Let’s take the last bit of the title first. It’s no fun being diagnosed with a lifelong or life-threatening condition at any age, but being diagnosed with an old man’s disease at 50 is right up there. The average age of a prostate cancer diagnosis is 72, so there were men in that waiting room older than my father.
Much of the advice given for men with prostate cancer is therefore aimed at men a generation older than me. While I’ll admit that most men pretend they are still capable of the things they did in their twenties, I was asking questions that people hadn’t heard before.
“When can I start running?” was the first one. I’ve been running for as long as I can remember. My early memories are of trotting along as my mother pushed my younger sister in her pram and pushchair. My mother was a fast walker but at the age of four my legs were a lot shorter, so trot I had to just to keep up.
Much later I ran in army boots with a pack on my back, every evening after work to get fit for the test to join a Territorial Army (now Army Reserve) airborne regiment. 1,200 applied to start the selection. 273 started the process, and nine of us finished. Thirty years later, by this time married for twenty-five years I entered a half-marathon, in part to raise money for the Multiple Sclerosis Society, as my wife has the condition. A few weeks later my prostate diagnosis started to come together, first as a raised PSA, until the disease was confirmed. Quite a lot in fact, but almost certainly contained within my prostate. That prostate was coming out, but in the meantime I had a race to run and I ran it just four weeks before my surgery was scheduled. Hence the question about when I could run again, and the answer was after four weeks.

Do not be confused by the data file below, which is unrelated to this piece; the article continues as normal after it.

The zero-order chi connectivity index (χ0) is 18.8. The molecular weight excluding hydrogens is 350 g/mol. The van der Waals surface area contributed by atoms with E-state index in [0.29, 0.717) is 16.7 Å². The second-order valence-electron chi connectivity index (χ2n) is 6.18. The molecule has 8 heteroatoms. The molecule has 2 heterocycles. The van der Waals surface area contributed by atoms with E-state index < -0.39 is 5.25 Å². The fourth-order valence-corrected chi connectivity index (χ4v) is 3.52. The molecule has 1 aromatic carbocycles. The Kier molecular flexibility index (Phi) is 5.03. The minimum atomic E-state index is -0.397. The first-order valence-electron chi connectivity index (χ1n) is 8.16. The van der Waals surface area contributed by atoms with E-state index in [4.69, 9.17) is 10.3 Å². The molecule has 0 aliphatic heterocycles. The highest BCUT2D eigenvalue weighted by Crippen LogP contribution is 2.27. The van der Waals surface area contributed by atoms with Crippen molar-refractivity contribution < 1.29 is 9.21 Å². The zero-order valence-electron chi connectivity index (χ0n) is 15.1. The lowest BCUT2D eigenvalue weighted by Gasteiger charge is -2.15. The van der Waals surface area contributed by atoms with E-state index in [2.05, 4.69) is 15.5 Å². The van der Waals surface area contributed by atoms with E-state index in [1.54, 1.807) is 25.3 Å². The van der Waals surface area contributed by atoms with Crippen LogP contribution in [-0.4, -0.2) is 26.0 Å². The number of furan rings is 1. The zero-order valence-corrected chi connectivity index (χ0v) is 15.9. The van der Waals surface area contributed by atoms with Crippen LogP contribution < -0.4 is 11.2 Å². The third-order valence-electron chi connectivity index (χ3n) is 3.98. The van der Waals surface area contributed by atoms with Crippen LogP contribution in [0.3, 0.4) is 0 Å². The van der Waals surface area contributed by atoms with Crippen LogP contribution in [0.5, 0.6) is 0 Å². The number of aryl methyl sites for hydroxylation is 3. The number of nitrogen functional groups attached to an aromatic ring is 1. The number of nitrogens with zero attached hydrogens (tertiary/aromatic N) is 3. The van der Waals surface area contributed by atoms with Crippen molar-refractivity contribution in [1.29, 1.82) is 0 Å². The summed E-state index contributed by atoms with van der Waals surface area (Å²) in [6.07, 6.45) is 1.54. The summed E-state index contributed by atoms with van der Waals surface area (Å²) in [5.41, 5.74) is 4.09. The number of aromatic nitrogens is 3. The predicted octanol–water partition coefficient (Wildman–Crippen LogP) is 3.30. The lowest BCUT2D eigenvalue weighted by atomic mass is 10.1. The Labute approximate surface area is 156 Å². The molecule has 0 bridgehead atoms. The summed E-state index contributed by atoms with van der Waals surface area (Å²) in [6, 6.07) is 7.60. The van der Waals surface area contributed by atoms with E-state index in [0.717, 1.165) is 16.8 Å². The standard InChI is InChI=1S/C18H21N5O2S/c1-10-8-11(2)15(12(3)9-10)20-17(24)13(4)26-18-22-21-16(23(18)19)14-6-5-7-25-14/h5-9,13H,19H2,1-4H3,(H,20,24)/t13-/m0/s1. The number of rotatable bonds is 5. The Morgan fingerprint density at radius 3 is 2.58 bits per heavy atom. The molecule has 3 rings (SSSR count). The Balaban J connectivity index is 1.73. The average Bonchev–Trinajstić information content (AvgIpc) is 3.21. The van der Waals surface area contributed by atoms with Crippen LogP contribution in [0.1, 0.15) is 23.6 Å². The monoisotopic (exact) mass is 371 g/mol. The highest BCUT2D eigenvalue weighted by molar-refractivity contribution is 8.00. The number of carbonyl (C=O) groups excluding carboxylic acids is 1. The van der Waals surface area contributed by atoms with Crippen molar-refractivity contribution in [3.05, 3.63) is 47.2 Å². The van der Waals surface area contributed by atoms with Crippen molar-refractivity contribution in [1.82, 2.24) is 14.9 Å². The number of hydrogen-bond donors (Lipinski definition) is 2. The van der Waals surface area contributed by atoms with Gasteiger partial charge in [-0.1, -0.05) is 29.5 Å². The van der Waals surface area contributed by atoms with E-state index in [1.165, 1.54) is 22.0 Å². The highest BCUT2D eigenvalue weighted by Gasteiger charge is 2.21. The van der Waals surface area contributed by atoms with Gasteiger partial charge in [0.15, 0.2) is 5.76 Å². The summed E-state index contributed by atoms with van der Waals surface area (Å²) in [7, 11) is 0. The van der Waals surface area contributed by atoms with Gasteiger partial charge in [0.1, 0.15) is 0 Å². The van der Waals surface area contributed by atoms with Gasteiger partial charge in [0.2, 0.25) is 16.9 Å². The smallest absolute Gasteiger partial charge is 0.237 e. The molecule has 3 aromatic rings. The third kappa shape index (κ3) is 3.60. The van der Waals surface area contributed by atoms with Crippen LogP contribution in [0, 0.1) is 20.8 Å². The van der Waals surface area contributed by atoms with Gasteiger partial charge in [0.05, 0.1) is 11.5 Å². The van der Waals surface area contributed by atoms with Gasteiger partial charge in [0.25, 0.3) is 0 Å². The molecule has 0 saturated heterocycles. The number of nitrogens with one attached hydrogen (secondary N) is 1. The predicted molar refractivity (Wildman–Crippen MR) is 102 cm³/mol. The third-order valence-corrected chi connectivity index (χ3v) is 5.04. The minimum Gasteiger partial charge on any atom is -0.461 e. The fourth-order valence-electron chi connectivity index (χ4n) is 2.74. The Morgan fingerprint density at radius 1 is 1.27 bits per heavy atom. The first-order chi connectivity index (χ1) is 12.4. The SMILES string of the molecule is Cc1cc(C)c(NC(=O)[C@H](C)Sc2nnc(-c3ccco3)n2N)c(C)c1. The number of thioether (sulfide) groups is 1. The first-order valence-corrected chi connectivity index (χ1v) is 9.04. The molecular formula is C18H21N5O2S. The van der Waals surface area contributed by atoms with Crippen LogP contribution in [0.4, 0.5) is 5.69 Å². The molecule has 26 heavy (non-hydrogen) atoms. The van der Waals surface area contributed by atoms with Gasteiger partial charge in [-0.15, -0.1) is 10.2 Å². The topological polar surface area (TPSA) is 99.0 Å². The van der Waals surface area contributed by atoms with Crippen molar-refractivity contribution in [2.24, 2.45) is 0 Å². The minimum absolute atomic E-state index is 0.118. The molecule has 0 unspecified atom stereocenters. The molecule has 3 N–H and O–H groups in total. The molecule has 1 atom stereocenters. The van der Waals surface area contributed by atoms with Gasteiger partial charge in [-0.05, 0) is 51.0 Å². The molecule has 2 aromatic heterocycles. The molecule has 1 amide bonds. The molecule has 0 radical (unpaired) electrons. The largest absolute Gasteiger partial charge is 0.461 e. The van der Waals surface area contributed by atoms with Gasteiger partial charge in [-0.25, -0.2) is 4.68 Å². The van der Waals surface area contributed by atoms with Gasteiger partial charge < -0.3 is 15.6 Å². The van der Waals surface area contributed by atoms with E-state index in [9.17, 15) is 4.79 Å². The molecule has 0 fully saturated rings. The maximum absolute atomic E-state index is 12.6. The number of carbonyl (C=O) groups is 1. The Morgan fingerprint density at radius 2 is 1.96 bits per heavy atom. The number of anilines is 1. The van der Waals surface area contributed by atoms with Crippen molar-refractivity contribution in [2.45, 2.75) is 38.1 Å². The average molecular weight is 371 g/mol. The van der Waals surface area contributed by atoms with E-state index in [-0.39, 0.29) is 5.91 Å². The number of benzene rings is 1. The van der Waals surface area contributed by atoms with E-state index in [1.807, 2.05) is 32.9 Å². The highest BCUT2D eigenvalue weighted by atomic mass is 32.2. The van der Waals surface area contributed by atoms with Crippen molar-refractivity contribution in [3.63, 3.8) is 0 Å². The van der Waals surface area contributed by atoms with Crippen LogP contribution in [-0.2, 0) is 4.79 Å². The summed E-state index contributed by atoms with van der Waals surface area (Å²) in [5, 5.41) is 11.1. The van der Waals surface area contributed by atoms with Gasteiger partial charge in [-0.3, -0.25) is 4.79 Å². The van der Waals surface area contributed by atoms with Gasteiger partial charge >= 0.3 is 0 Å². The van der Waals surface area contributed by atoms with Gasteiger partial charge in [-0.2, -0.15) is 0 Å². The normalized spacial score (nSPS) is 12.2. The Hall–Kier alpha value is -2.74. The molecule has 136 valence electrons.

So four weeks after surgery I started running again. I’d been walking for two hours a day within two weeks of the surgery and to focus my recovery I’d entered another half-marathon even before I went under the knife. This time it was for real. I built up slowly, mixed up my training between speed, strength and endurance and sixteen weeks after my dodgy prostate had been removed by a clever robot under the control of a surgeon I ran a respectable 1:48 round Bath. That PB still stands. I have run a few more halves since, mostly off the back of far less training, but I now feel I’d like it to be my lifetime PB as testament to my recovery. I’d started the training as a prostate cancer patient, but I finished the race as an ordinary bloke again. My recovery was complete.
Simon Lord now also enjoys challenges, as four years ago he cycled solo from London to Marseilles on a bike being given away for free at the roadside. He has recently qualified as a personal trainer and next month will compete in his first triathlon.